“If you build it, they will come.” That paraphrase of the voice Kevin Costner heard in his Field of Dreams more than twenty-five years ago has become the mantra of great development successes, and the bane of endeavors gone bust. But nowhere is it more apt than at City Museum, where building is an endless pursuit to create endless delight.
There’s a complicated story here. A genius, Robert Casilly Jr, purchased a bargain behemoth, the Johnson Shoe Warehouse in Saint Louis’s garment district, for 30 cents a square foot in the 1990’s. An ugly divorce led Casilly to build outside the structure when he wasn’t allowed within the walls. A non-profit museum running a million dollars in the red turned into a for-profit enterprise operating in the black.
Rick Erwin, Executive Director, came to City Museum ten years ago and worked with Bob Casilly until the founder died in 2011. Rick keeps the sprit of the place the same. “When we were a non-profit we had to be ‘educational.’ Now, we can do what we want. We are the reward place. This is where kids get to go for selling the most Girl Scout cookies or getting the most merit badges.”
I’ve never been anyplace quite like City Museum – and neither have you. The organizing sign at the ticket counter points to restrooms and the elevator. It also proclaims, ‘No Maps’. The only way to get around is to explore. Four floors of labyrinths and slides, industrial components, sculpture, tableaus of architectural ornament, plaster serpents, and thousands of beetles pinned behind glass; plus an outdoor jungle gym, a Ferris wheel on the roof, and a school bus perched above the city. The juxtaposition of fanciful play, machinery, craft, and fine art is unprecedented. And it works. There is nothing overtly ‘educational’ in City Museum, but you see kids, and adults, making new connections and deepening their understanding all the time.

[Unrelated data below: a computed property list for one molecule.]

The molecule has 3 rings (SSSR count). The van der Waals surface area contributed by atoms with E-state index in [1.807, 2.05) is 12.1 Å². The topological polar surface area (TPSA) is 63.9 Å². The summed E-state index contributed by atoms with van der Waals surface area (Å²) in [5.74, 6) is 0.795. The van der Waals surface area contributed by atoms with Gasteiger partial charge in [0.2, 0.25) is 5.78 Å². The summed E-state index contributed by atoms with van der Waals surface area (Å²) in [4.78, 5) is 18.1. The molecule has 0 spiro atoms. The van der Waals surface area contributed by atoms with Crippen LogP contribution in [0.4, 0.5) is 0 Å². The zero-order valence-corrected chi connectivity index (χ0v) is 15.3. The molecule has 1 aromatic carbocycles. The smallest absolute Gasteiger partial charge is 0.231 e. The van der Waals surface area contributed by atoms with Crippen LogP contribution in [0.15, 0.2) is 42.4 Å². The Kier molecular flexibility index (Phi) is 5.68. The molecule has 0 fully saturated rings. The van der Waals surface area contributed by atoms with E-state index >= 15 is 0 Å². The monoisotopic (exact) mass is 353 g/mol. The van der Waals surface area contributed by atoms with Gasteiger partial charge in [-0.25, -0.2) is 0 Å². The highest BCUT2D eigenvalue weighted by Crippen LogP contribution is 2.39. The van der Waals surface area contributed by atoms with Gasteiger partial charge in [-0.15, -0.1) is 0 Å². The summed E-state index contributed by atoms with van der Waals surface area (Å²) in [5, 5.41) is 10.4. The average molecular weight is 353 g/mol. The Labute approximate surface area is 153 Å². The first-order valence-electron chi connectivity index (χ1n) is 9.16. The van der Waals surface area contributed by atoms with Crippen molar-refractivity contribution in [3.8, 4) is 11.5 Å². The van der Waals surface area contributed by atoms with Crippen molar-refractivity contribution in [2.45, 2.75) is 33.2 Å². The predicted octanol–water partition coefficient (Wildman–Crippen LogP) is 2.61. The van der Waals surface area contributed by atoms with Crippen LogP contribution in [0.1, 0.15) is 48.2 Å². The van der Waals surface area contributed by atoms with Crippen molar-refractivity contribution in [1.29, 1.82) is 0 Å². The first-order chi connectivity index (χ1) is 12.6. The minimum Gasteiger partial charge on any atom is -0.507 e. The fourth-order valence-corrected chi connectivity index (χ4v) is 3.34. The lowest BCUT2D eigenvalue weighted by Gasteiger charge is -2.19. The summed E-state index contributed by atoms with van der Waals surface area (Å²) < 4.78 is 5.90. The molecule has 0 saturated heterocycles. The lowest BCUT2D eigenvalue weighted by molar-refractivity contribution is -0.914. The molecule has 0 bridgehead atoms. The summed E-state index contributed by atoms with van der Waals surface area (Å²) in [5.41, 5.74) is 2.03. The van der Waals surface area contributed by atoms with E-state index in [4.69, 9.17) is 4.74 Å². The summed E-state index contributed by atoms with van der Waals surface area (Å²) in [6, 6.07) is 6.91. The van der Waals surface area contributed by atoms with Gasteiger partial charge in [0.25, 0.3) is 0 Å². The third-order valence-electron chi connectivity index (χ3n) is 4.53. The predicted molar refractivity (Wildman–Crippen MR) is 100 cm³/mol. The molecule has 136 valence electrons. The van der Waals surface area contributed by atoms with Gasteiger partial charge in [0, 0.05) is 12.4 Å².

Rick coordinates a staff of four administrators, ten full-time builders, and an assortment of folks wearing STAFF shirts. The day we met, he was all excited about City Museum’s Tony Cragg sculpture recently arrived from Paris. “We’ve started adding purchased pieces to our collection. It takes us so long to build new things, but we need to have new items for repeat visitors.” The art that City Museum purchases aligns with its identity – quirky and fun yet thought provoking. However, fine art creates one distinct shift in the museum’s focus. “We have a fourth floor gallery where you cannot touch the objects. That is a big change for City Museum, where hands on has always been the rule.”
Rick stresses City Museum’s biggest draw. “Kids love slides. Slides allow me to buy art and architecture.” Indeed, there are dozens of slides throughout City Museum, from shallow five foot straight runs in a toddler area to a six-story chute that winds around the outside of the building. But City Museum’s not just for kids. Late Friday afternoon, groups of young twenty something’s queued up to visit. On weekends, City Museum’s a night spot open until 1:00 a.m.
When I got to the fourth floor, and came to the art gallery, Tony Cragg’s ‘Spark’ was sitting there, albeit still on a crate platform. Two older men were studying the piece, looking at is odd reflections. “What is it?” “It’s like a splash, like an alien is going to come out of it.” At City Museum, that seemed quite possible.
How will we live tomorrow?
“I have two kids now. We’ve reached a point where we have too much. It’s hard to simplify with kids. We try to reuse – the way we build here in the museum. We’ve got a nice two-bedroom house that ought to be enough, but we think we’ve got to get more space.
“I’ll give you the Patagonia answer: Simply.”